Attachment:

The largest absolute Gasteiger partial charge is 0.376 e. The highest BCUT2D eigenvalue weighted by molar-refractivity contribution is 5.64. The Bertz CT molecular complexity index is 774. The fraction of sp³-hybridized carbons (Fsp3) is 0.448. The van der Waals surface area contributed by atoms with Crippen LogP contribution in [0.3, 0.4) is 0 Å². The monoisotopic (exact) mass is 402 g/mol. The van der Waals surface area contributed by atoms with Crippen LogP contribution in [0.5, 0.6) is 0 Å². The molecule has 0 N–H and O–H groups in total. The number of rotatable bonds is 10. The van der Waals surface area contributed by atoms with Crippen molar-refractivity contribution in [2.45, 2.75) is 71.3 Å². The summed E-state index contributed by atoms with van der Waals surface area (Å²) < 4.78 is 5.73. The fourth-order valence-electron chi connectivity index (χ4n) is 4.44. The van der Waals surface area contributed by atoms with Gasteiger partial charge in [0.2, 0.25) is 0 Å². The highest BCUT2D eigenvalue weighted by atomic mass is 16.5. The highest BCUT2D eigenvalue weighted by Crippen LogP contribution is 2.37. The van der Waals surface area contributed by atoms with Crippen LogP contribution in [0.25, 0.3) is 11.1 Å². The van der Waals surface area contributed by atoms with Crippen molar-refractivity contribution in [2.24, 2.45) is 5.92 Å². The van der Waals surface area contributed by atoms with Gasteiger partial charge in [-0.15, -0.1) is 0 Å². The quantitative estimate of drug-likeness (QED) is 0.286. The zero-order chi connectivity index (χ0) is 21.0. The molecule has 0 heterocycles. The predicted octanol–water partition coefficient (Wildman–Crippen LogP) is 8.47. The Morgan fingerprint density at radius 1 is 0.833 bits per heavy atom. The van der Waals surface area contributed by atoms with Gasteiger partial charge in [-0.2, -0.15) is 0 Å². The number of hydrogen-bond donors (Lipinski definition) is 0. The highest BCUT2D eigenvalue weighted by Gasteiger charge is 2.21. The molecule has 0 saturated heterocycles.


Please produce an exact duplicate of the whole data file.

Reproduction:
The largest absolute Gasteiger partial charge is 0.376 e. The highest BCUT2D eigenvalue weighted by molar-refractivity contribution is 5.64. The Bertz CT molecular complexity index is 774. The fraction of sp³-hybridized carbons (Fsp3) is 0.448. The van der Waals surface area contributed by atoms with Crippen LogP contribution in [0.3, 0.4) is 0 Å². The monoisotopic (exact) mass is 402 g/mol. The van der Waals surface area contributed by atoms with Crippen LogP contribution in [0.5, 0.6) is 0 Å². The molecule has 0 N–H and O–H groups in total. The number of rotatable bonds is 10. The van der Waals surface area contributed by atoms with Crippen molar-refractivity contribution in [2.45, 2.75) is 71.3 Å². The summed E-state index contributed by atoms with van der Waals surface area (Å²) < 4.78 is 5.73. The fourth-order valence-electron chi connectivity index (χ4n) is 4.44. The van der Waals surface area contributed by atoms with Gasteiger partial charge in [0.2, 0.25) is 0 Å². The highest BCUT2D eigenvalue weighted by atomic mass is 16.5. The highest BCUT2D eigenvalue weighted by Crippen LogP contribution is 2.37. The van der Waals surface area contributed by atoms with Crippen LogP contribution in [0.25, 0.3) is 11.1 Å². The van der Waals surface area contributed by atoms with Crippen molar-refractivity contribution in [2.24, 2.45) is 5.92 Å². The van der Waals surface area contributed by atoms with Gasteiger partial charge in [-0.15, -0.1) is 0 Å². The quantitative estimate of drug-likeness (QED) is 0.286. The zero-order chi connectivity index (χ0) is 21.0. The molecule has 0 heterocycles. The predicted octanol–water partition coefficient (Wildman–Crippen LogP) is 8.47. The Morgan fingerprint density at radius 1 is 0.833 bits per heavy atom. The van der Waals surface area contributed by atoms with Gasteiger partial charge in [-0.2, -0.15) is 0 Å². The number of hydrogen-bond donors (Lipinski definition) is 0. The highest BCUT2D eigenvalue weighted by Gasteiger charge is 2.21. The molecule has 0 saturated heterocycles.